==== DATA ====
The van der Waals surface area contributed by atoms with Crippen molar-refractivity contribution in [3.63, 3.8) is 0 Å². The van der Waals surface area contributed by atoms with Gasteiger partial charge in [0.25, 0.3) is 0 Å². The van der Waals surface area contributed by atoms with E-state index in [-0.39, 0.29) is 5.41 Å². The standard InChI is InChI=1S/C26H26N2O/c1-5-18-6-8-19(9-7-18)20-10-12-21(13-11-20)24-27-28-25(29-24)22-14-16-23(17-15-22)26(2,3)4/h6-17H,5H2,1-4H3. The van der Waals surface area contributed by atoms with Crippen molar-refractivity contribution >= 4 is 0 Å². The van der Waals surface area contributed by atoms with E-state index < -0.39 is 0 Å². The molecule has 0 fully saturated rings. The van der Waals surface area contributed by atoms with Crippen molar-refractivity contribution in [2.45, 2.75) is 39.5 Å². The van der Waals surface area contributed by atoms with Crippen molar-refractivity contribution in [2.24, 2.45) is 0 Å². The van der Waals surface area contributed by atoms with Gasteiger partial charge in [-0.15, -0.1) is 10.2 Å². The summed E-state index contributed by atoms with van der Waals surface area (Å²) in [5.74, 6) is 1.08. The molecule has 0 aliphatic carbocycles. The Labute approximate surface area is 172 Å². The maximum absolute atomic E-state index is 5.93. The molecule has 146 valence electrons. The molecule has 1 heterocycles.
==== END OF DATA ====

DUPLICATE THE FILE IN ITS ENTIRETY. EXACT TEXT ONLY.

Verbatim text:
The van der Waals surface area contributed by atoms with Crippen molar-refractivity contribution in [3.63, 3.8) is 0 Å². The van der Waals surface area contributed by atoms with Gasteiger partial charge in [0.25, 0.3) is 0 Å². The van der Waals surface area contributed by atoms with E-state index in [-0.39, 0.29) is 5.41 Å². The standard InChI is InChI=1S/C26H26N2O/c1-5-18-6-8-19(9-7-18)20-10-12-21(13-11-20)24-27-28-25(29-24)22-14-16-23(17-15-22)26(2,3)4/h6-17H,5H2,1-4H3. The van der Waals surface area contributed by atoms with Crippen molar-refractivity contribution >= 4 is 0 Å². The van der Waals surface area contributed by atoms with E-state index < -0.39 is 0 Å². The molecule has 0 fully saturated rings. The van der Waals surface area contributed by atoms with Crippen molar-refractivity contribution in [2.45, 2.75) is 39.5 Å². The van der Waals surface area contributed by atoms with Crippen molar-refractivity contribution in [2.24, 2.45) is 0 Å². The van der Waals surface area contributed by atoms with Gasteiger partial charge in [-0.15, -0.1) is 10.2 Å². The summed E-state index contributed by atoms with van der Waals surface area (Å²) in [5.74, 6) is 1.08. The molecule has 0 aliphatic carbocycles. The Labute approximate surface area is 172 Å². The maximum absolute atomic E-state index is 5.93. The molecule has 146 valence electrons. The molecule has 1 heterocycles.